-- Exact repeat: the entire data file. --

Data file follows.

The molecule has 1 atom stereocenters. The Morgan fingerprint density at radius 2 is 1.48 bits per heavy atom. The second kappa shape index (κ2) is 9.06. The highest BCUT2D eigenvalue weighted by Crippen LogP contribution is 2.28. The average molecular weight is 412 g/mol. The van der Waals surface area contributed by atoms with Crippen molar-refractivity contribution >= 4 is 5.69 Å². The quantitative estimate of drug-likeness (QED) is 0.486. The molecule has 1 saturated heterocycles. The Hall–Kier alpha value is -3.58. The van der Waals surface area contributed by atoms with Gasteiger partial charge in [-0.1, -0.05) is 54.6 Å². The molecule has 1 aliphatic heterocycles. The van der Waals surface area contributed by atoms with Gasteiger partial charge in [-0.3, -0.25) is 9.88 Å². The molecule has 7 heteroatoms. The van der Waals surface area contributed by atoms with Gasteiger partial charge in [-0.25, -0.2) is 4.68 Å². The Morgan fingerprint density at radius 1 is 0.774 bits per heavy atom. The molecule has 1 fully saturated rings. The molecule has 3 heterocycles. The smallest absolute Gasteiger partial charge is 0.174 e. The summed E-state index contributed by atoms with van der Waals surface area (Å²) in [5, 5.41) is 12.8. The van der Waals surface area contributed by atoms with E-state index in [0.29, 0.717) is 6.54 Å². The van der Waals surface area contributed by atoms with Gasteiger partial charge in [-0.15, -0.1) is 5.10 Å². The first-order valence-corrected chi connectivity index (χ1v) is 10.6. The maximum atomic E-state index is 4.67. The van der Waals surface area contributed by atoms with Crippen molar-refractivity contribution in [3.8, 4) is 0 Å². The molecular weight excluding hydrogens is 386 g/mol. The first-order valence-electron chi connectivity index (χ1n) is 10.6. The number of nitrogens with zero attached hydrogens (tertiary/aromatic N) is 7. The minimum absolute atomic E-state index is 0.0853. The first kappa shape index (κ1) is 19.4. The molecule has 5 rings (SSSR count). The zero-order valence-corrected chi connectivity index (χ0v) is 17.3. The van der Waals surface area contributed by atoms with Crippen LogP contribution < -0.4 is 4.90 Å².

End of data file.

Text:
The molecule has 1 atom stereocenters. The Morgan fingerprint density at radius 2 is 1.48 bits per heavy atom. The second kappa shape index (κ2) is 9.06. The highest BCUT2D eigenvalue weighted by Crippen LogP contribution is 2.28. The average molecular weight is 412 g/mol. The van der Waals surface area contributed by atoms with Crippen molar-refractivity contribution >= 4 is 5.69 Å². The quantitative estimate of drug-likeness (QED) is 0.486. The molecule has 1 saturated heterocycles. The Hall–Kier alpha value is -3.58. The van der Waals surface area contributed by atoms with Gasteiger partial charge in [-0.1, -0.05) is 54.6 Å². The molecule has 1 aliphatic heterocycles. The van der Waals surface area contributed by atoms with Gasteiger partial charge in [-0.3, -0.25) is 9.88 Å². The molecule has 7 heteroatoms. The van der Waals surface area contributed by atoms with Gasteiger partial charge in [-0.25, -0.2) is 4.68 Å². The Morgan fingerprint density at radius 1 is 0.774 bits per heavy atom. The molecule has 1 fully saturated rings. The molecule has 3 heterocycles. The smallest absolute Gasteiger partial charge is 0.174 e. The summed E-state index contributed by atoms with van der Waals surface area (Å²) in [5, 5.41) is 12.8. The van der Waals surface area contributed by atoms with E-state index in [0.29, 0.717) is 6.54 Å². The van der Waals surface area contributed by atoms with Gasteiger partial charge in [-0.15, -0.1) is 5.10 Å². The first-order valence-corrected chi connectivity index (χ1v) is 10.6. The maximum atomic E-state index is 4.67. The van der Waals surface area contributed by atoms with Crippen molar-refractivity contribution in [3.8, 4) is 0 Å². The molecular weight excluding hydrogens is 386 g/mol. The first-order valence-electron chi connectivity index (χ1n) is 10.6. The number of nitrogens with zero attached hydrogens (tertiary/aromatic N) is 7. The minimum absolute atomic E-state index is 0.0853. The first kappa shape index (κ1) is 19.4. The molecule has 5 rings (SSSR count). The zero-order valence-corrected chi connectivity index (χ0v) is 17.3. The van der Waals surface area contributed by atoms with Crippen LogP contribution < -0.4 is 4.90 Å².